According to publicly available information, the Agency has not yet examined cases of abuse of dominance by way of mergers and acquisitions.
The Agency has not yet decided on any case dealing specifically with strategic capacity construction or underinvestment in capacity, predatory advertising or excessive product differentiation. The list of forms of abuse in article 9 of the Competition Act is not exhaustive, therefore the Agency may in the future deal with other types of abuse.
Which authorities are responsible for enforcement of the dominance rules and what powers of investigation do they have?
The provisions of the Competition Act and EU competition law in Slovenia are enforced by the Slovenian Competition Protection Agency.
The Agency may address a request for information to each undertaking, its partners, members of management or supervisory boards and persons employed by the undertaking. In case the Agency requests the information with a special order, an undertaking is obliged to submit all requested documents and information, but not to admit an infringement. If an undertaking, to which such an order was issued, provides incorrect, incomplete or misleading information or does not supply the requested information within the set time limit, a penalty of up to €50,000 may be imposed.
The Agency may also carry out an inspection on the premises of an undertaking, either upon consent given by the undertaking or the person whose data is being inspected or upon a court order, issued by a judge of the District court in Ljubljana upon the Agency’s proposal if there are reasonable grounds for suspicion of an infringement and the probability of finding relevant evidence with investigation exists.
The inspection is conducted by the employees of the Agency, whereby specific professional tasks may be carried out by special organisations, institutions or individuals, and with police assistance, if the undertaking obstructs the investigation or there are reasonable grounds to expect that. During the investigation, authorised persons are also empowered to:
- enter and inspect the premises (premises, land and means of transport) at the registered office of the undertaking and at other locations at which the undertaking itself or another undertaking authorised by the undertaking concerned performs the activity and business for which there is a probability of an infringement;
- examine the business books and other documentation;
- take or obtain in any form copies of or extracts from business books and other documentation;
- seal any business premises and business books and other documentation for the period and to the extent necessary for the inspection; and
- ask any representative or member of staff of the undertaking to give an oral or written explanation of facts or documents relating to the subject matter and purpose of the inspection.
A penalty amounting to up to 1 per cent of the turnover in the preceding business year on an undertaking and up to €50,000 on a natural person may be imposed in case of an obstruction of the inspection.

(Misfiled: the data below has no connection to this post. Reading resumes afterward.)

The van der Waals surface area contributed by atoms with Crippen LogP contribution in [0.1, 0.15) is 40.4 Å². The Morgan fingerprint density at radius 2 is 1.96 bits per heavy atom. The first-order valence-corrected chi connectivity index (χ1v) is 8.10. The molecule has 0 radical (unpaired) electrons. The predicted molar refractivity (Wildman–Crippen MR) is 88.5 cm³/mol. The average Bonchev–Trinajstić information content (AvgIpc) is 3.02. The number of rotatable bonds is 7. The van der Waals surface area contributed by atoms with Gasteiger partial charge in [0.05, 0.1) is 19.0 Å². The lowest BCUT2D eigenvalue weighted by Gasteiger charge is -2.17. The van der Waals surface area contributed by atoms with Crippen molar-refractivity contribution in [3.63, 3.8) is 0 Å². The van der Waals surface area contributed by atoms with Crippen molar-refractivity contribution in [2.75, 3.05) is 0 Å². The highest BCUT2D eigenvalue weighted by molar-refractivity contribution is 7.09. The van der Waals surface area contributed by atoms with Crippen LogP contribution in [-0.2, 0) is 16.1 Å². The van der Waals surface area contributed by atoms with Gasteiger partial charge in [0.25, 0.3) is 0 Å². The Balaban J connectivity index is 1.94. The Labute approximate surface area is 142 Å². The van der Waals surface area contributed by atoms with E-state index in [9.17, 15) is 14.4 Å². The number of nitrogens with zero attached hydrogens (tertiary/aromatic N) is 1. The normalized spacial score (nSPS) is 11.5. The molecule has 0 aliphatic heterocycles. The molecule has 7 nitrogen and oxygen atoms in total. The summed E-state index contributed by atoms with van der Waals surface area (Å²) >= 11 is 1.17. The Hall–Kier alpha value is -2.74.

The Agency may also conduct the investigation on other premises, on the basis of a prior court order, if there are reasonable grounds to suspect that business books and other documentation relating to the subject matter of the inspection are being kept at the premises of an undertaking against which the procedure has not been initiated, or on the residential premises of members of the management or supervisory bodies or of staff or other associates of the undertaking against which the procedure has been initiated.
Sanctions and remedies
What sanctions and remedies may the authorities impose? May individuals be fined or sanctioned?
In administrative proceedings, the Agency may issue a decision finding the existence of a violation of article 6 or 9 of the Competition Act or article 101 or 102 of the Treaty on the Functioning of the European Union (TFEU) and requiring the undertaking to cease the infringement. With the same decision it may impose on the undertaking appropriate measures to remedy the violation and its consequences, in particular the divestiture of an activity or part of a company’s activities, the division of a business or the divestiture of shares in undertakings, the transfer of industrial property rights and other rights, the conclusion of licensing and other contracts that can be concluded in business between companies, providing access to the infrastructure.
Having found an infringement of competition law, the Agency may, in a separate minor offence procedure, impose a fine of up to 10 per cent of the undertaking’s annual turnover in the preceding business year. A fine ranging from €5,000 to €10,000 may be imposed on the responsible person of the legal entity or entrepreneur. If the nature of the offence is particularly severe due to the amount of the damage caused or the amount of the unlawfully obtained property proceedings or because of the perpetrator’s intent or purpose of material gain, the responsible person of the legal entity or entrepreneur may be fined from €15,000 to €30,000.